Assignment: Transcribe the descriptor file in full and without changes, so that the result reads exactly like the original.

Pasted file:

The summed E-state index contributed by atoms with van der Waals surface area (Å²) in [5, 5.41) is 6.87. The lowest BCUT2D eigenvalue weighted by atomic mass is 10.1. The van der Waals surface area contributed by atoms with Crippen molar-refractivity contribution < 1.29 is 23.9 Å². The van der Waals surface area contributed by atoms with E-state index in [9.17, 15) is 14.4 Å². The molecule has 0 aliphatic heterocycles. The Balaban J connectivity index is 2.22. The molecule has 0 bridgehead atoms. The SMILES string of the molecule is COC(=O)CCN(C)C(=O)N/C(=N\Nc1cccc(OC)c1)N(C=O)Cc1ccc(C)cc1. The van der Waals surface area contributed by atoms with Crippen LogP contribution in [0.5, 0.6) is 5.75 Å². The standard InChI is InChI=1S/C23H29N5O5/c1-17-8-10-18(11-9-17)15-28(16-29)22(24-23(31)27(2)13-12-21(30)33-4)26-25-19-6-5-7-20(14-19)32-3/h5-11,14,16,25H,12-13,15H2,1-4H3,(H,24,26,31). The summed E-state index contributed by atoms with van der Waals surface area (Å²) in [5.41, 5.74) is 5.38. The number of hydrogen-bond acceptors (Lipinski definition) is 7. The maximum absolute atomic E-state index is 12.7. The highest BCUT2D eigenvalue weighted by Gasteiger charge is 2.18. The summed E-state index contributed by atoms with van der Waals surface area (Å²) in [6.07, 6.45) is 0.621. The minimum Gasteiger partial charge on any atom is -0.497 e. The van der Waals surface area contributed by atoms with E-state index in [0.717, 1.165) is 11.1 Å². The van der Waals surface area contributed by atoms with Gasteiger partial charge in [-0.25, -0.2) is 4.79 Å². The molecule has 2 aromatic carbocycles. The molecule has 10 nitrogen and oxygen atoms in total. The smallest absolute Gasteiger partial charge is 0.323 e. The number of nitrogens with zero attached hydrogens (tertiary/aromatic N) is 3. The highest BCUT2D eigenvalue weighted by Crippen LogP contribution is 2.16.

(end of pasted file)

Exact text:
The summed E-state index contributed by atoms with van der Waals surface area (Å²) in [5, 5.41) is 6.87. The lowest BCUT2D eigenvalue weighted by atomic mass is 10.1. The van der Waals surface area contributed by atoms with Crippen molar-refractivity contribution < 1.29 is 23.9 Å². The van der Waals surface area contributed by atoms with E-state index in [9.17, 15) is 14.4 Å². The molecule has 0 aliphatic heterocycles. The Balaban J connectivity index is 2.22. The molecule has 0 bridgehead atoms. The SMILES string of the molecule is COC(=O)CCN(C)C(=O)N/C(=N\Nc1cccc(OC)c1)N(C=O)Cc1ccc(C)cc1. The van der Waals surface area contributed by atoms with Crippen LogP contribution in [0.5, 0.6) is 5.75 Å². The standard InChI is InChI=1S/C23H29N5O5/c1-17-8-10-18(11-9-17)15-28(16-29)22(24-23(31)27(2)13-12-21(30)33-4)26-25-19-6-5-7-20(14-19)32-3/h5-11,14,16,25H,12-13,15H2,1-4H3,(H,24,26,31). The summed E-state index contributed by atoms with van der Waals surface area (Å²) in [5.41, 5.74) is 5.38. The number of hydrogen-bond acceptors (Lipinski definition) is 7. The maximum absolute atomic E-state index is 12.7. The highest BCUT2D eigenvalue weighted by Gasteiger charge is 2.18. The summed E-state index contributed by atoms with van der Waals surface area (Å²) in [6.07, 6.45) is 0.621. The minimum Gasteiger partial charge on any atom is -0.497 e. The van der Waals surface area contributed by atoms with E-state index in [0.717, 1.165) is 11.1 Å². The van der Waals surface area contributed by atoms with Gasteiger partial charge in [-0.25, -0.2) is 4.79 Å². The molecule has 2 aromatic carbocycles. The molecule has 10 nitrogen and oxygen atoms in total. The smallest absolute Gasteiger partial charge is 0.323 e. The number of nitrogens with zero attached hydrogens (tertiary/aromatic N) is 3. The highest BCUT2D eigenvalue weighted by Crippen LogP contribution is 2.16.